CAM Pocketing/Contouring Methods

We have a new to us CNC machine (Fryer MB-14 Bed Mill 5hp spindle 4200 RPM max). We are using HSMExpress CAM software in SolidWorks.

Hoping for a little help selecting the best technique(s) for pocketing and contouring. Consider a 1/4" AL gear plate that requires several pockets and the outside contour. We have 1/4", 1/2", and 3/4" carbide and HSS 2-flute end mills available.

For the pockets should we use:
a) the 2D Pocket operation which plunges/ramps to a depth, clears the entire pocket and then repeats at the next depth.
b) the 2D Adaptive Clearing operation which seems to spiral down through the entire depth and then works its way out until the pocket is cleared.
c) other?

For outside contour should we:
a) ramp/contour a groove down until the depth is reached?
b) work for the outside and come in similar to the adaptive clearing?
c) other?

On a mill, Option B. On a router, I’ll often use Option C for outside contouring.

Here’s a recent thread that gets into depth on what you’re asking:

I saw that thread, lots of good information about plunging and ramping but I’m still wondering about using the side of the cutter to clear out a pocket/contour. The CAM program defaults to a huge side cut in the Adaptive Clearing mode and I was hesitant to load the cutter up too much for fear of breaking the bit. Haven’t seen any calculators for this.

My defaults for a 1/4" 3 flute tool in 1/4" aluminum are 40% radial cut width at full depth when pocketing. You should be able to do the same, albeit at a lower feed since you have a slow max spindle speed. The main limiting factor here is ability to clear chips so you are not recutting them.

If you’re using a half inch end mill, and you’re going slowly, you should have a problem going with a pretty big side cut if you do it in steps (try 0.1" each step). If you want to go faster, look into getting a three/four flute bit for roughing. To echo what Cory said, make sure you clear the chips away. We’ve hooked an air line onto the machine before to blow them away, but it makes a huge mess.

I’d also recommend doing a finish pass. I know in MasterCAM there’s an option to leave a small amount of material (I think we used 0.050) on your rough cut, the when you go for the finish pass you are removing only 0.05" so you’ll get a great surface finish.

Finally, if you’re looking for a calculator for these sorts of things, try g-wizard.

Perfect. Do you spiral through the material? If so, what ramp angle do you use?

I try to drill plunge points with a larger tool. That can be a pain on a machine without a tool changer.

If the pocket is big enough I will use the helical entry option, with the default parameters. If not I’ll just plunge slowly (10 IPM or so, with full flood coolant).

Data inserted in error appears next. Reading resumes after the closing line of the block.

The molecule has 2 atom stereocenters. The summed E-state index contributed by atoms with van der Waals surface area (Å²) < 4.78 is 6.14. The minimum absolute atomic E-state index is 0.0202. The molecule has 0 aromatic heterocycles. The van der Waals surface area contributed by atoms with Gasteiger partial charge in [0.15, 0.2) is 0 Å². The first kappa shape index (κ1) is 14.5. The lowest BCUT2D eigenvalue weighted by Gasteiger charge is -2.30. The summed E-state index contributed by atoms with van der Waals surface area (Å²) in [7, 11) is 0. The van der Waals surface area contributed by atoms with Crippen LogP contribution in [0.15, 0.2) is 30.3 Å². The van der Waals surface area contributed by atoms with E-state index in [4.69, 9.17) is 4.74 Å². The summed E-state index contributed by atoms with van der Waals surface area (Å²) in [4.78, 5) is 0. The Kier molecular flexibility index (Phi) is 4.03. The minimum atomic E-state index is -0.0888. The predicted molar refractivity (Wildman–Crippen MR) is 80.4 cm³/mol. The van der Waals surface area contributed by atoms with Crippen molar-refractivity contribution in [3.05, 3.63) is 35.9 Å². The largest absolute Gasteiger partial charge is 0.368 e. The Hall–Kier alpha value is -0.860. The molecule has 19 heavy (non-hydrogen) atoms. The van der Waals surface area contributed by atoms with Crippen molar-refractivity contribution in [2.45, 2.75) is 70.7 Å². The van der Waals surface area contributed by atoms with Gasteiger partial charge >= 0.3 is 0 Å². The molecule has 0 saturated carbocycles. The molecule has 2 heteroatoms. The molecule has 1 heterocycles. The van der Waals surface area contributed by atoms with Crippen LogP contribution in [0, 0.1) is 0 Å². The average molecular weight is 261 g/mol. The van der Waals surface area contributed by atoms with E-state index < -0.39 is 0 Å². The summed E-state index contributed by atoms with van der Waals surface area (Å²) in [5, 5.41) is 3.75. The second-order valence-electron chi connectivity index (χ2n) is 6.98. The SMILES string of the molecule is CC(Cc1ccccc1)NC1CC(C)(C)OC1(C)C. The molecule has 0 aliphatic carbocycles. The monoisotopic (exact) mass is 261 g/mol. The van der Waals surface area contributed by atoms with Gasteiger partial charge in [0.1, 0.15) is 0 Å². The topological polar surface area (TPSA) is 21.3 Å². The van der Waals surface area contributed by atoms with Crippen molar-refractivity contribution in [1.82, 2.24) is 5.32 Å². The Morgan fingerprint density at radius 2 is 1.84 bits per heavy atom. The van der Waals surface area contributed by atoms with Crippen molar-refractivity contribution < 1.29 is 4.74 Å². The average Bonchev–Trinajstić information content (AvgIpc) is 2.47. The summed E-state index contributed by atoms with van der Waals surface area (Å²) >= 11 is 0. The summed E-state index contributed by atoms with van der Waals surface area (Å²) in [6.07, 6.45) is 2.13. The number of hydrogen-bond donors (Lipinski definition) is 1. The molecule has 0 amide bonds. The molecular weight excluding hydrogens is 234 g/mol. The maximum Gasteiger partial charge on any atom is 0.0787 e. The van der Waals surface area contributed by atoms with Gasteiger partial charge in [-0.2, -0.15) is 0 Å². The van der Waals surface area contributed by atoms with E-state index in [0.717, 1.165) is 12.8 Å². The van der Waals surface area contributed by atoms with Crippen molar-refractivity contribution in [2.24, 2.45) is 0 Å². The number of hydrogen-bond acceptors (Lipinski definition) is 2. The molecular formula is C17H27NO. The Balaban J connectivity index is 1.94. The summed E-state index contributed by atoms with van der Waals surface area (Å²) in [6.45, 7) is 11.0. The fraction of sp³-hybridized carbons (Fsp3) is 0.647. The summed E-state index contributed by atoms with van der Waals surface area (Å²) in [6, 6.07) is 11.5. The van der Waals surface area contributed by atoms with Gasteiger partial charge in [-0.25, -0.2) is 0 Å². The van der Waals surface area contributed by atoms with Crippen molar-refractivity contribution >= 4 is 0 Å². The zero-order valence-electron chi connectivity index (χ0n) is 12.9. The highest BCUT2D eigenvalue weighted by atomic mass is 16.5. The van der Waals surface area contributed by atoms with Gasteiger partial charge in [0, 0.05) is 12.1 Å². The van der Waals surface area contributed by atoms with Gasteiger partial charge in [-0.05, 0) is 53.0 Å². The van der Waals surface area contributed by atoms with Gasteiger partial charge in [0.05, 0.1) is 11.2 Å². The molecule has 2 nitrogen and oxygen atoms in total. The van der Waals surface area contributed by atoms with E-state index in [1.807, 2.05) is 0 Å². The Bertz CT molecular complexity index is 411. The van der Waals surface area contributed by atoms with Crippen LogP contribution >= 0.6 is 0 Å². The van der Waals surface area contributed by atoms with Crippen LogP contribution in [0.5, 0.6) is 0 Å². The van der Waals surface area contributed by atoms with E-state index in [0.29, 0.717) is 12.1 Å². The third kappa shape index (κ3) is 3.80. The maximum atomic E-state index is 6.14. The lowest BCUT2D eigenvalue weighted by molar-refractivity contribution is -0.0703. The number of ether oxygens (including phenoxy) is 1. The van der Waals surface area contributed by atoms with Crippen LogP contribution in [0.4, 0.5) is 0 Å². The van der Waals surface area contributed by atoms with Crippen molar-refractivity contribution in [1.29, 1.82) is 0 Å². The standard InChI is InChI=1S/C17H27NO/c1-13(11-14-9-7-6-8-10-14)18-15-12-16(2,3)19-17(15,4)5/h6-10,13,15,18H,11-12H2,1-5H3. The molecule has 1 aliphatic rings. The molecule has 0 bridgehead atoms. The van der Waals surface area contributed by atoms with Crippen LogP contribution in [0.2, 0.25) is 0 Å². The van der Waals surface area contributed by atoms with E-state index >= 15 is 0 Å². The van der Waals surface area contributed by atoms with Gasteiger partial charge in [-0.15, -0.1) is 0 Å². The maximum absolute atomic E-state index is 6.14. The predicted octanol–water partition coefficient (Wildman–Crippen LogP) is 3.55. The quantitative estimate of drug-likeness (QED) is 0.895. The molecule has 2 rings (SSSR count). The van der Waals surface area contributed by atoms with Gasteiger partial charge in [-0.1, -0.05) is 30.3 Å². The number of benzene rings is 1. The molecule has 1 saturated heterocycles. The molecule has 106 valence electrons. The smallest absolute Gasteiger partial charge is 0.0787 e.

You can get a recommended ramp angle from your end mill manufacturer.

In my experience, helixing in at a 4 degree angle is quite decent (that’s on high-end VMC’s with aluminum optimized tooling, though. Your mileage may vary.) One good way to tell is how the chips accumulate. If they’re birdnesting around the top of your tool, ramp in slower, and get better coolant. Flood, if possible (although you don’t have an enclosure. Mist coolant and air jet, probably.) Ramp along pass isn’t quite as good, if you’ve got that option, but it can do a better job sometimes of keeping the entry contained within the machined area.

Cory’s suggestion of drilling the entry points is a good one, if possible. End mills hate, hate, hate, cutting down. Even ramping isn’t very good. Your mill has the option of having a toolchanger, it says (CAT40? Seems overkill for 5HP…) For cutting the outside, your tool shouldn’t have to plunge through the part, just profile from the outside in. Internal pockets, use whatever stepdown your cutter can take (may or may not require multiple passes.) If you leave maybe 2-3% of your cutter diameter for a finish pass, you can take all of that in one pass for finish and accuracy. Same rule for finishing outer walls.

Last note: I don’t know whether HSMExpress has any constant-engagement toolpaths (trochoidal?) If so, use them. They’ll limit the engagement in corners (where engagement angle normally spikes. For example, 50% cutter engagement turns into 75% when you hit an internal 90 degree corner), allowing you to turn the whole cut up, and keeping your tool safe.

EDIT: Sorry, that 50% cutter engagement spikes to 100%. My bad, long day.

A cutter programmed for a 40% step over will see nearly 100% engagement when it hits inside corners of the same radius size. An inside corner radius that is 3 times the cutter radius will see the engagement of 52%.